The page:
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  Time Line TB in Canada

 1948 - ON X-rays Immigrants For TB

Dr. G.C. Brink, Director of the Division of TB Control in the province of Ontario, went to London England to inaugurate the x-raying of all emigrants coming to Canada under the Ontario government’s air transportation scheme. Dr. Brink took x-ray equipment with him to begin the program.

A man is x-rayed for signs of active tuberculosis, in Nova Scotia, in the 1960s. By this time, x-ray technology was fast and efficient; participants were now able to remain fully clothed during the x-ray.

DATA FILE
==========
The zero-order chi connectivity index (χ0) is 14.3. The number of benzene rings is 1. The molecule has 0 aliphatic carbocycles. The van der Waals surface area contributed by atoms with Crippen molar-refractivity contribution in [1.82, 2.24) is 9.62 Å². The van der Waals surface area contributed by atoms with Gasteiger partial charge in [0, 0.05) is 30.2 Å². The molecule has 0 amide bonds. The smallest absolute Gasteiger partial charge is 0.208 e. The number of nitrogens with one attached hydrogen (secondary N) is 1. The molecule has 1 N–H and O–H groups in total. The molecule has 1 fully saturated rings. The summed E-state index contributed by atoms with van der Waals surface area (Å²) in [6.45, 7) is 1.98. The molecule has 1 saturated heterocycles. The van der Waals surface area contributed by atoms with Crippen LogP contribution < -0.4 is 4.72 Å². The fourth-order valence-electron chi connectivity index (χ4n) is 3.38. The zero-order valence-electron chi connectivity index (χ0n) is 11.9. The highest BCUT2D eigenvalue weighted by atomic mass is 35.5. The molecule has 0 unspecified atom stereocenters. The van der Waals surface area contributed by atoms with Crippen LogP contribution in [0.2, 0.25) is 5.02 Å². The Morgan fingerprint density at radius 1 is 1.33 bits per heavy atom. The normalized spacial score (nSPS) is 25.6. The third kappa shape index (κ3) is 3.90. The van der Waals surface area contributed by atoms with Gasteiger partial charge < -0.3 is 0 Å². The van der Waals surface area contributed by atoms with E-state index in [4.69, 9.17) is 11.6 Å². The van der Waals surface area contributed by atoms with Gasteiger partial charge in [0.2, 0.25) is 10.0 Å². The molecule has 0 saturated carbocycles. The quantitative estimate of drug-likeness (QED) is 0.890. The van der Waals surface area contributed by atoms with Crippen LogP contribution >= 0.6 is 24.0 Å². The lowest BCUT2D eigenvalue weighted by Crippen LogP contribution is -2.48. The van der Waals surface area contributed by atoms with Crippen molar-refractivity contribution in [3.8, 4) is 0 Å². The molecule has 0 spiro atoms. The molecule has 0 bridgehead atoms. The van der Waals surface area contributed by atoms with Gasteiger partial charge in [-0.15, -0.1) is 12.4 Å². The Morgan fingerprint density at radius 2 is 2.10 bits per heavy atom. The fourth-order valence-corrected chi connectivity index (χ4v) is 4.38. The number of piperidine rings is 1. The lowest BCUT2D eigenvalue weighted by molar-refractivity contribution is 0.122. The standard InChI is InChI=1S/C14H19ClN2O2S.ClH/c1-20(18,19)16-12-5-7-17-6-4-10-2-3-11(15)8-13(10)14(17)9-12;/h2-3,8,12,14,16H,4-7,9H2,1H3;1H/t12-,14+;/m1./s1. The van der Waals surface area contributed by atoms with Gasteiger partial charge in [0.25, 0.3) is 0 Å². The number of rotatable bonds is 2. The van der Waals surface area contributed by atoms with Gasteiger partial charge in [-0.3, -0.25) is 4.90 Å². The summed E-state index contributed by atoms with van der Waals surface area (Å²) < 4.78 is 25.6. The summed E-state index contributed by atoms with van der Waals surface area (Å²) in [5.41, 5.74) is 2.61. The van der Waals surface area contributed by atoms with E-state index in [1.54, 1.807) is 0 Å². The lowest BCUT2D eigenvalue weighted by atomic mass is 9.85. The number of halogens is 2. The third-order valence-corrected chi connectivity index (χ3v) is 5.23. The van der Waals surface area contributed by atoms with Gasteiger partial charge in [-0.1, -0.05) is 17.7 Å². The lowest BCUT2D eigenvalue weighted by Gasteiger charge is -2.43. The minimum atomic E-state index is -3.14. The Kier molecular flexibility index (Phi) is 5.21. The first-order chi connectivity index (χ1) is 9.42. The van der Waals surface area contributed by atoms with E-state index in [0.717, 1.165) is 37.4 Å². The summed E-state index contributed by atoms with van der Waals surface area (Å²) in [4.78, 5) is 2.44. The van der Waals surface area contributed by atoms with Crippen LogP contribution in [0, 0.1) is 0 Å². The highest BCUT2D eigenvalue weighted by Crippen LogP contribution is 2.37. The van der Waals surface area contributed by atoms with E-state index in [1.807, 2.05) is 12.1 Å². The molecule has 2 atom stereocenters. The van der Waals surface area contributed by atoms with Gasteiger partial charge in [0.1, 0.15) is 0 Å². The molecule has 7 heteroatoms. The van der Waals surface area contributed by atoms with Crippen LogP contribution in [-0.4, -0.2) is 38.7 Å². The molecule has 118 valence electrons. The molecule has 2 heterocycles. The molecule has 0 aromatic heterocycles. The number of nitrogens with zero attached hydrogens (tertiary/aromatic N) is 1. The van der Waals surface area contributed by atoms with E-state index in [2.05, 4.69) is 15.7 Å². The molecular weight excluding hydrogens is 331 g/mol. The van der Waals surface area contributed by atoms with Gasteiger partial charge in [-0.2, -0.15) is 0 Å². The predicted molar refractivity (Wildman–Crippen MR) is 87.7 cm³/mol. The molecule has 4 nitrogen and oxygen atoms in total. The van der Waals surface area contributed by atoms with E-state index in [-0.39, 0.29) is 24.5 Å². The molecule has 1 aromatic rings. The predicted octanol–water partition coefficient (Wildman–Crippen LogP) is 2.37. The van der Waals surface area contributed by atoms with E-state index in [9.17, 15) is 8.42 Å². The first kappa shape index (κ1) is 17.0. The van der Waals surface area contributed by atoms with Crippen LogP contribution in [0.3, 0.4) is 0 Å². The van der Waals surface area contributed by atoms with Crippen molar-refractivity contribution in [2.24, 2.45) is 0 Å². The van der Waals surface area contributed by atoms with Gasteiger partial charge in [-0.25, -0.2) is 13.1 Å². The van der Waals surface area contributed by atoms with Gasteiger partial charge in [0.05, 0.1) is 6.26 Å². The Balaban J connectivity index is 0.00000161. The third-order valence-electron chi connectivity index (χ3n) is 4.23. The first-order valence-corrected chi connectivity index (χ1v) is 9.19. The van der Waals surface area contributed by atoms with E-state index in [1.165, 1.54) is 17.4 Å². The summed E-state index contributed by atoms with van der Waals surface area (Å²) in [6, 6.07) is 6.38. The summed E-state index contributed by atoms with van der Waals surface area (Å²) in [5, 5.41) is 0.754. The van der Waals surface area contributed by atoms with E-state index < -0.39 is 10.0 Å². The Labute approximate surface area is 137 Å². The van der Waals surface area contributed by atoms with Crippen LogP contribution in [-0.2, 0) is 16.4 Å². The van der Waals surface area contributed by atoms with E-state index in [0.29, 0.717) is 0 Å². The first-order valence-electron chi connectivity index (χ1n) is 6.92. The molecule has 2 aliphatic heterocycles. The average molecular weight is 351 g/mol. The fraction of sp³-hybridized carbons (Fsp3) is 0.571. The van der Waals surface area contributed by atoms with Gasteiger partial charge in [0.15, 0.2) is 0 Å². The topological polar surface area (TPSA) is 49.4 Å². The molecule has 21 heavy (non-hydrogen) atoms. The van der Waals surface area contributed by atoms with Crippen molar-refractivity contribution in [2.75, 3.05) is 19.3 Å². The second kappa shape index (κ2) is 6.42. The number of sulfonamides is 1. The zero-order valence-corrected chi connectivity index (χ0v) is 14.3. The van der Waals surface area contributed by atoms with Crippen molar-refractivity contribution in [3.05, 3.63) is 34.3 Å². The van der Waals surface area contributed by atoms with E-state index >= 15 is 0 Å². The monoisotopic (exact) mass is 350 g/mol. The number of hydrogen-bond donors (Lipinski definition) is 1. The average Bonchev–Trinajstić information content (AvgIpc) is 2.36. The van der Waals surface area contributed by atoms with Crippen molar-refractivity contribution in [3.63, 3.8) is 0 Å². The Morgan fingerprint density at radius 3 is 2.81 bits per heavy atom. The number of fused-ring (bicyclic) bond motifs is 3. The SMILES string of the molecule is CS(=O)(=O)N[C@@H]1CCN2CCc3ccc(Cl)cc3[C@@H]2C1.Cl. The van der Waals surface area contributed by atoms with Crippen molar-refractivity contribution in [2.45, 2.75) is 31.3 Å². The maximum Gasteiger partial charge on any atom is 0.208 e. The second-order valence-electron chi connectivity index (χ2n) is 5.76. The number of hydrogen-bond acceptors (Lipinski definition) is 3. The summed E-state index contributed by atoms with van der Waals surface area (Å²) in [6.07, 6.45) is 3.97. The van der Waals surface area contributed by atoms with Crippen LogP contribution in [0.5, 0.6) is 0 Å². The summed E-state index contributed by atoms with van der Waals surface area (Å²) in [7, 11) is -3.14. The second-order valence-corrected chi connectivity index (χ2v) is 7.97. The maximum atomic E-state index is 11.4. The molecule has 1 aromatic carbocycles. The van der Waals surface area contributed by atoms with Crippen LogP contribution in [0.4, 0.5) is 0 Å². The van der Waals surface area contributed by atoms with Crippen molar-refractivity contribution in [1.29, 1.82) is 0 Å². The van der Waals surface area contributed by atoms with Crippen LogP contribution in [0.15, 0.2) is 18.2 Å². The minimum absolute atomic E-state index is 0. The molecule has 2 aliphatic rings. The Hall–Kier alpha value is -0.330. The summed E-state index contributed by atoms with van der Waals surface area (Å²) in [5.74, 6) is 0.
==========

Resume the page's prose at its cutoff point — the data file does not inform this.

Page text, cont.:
Today, about one third of the world’s population is infected by Mycobacterium tuberculosis. Thus, Canadian law still requires that immigration applicants over the age of 10 receive physical examinations and chest x-rays to screen for active tuberculosis. However, there has been no evidence to date to support the claim that tuberculosis among the foreign-born makes any difference to the population already living in Canada. This screening process for immigrants into Canada has a huge price tag, and researchers suggest that Canada’s money would be better spent helping the developing world to treat their tuberculosis problems and "re-establish Canada as a leader in addressing the global tuberculosis problem".

-- Fanning A. 1995. The impact of global tuberculosis in Canada: we are our brothers’ keepers. Can J Infect Dis 6(5):225-227.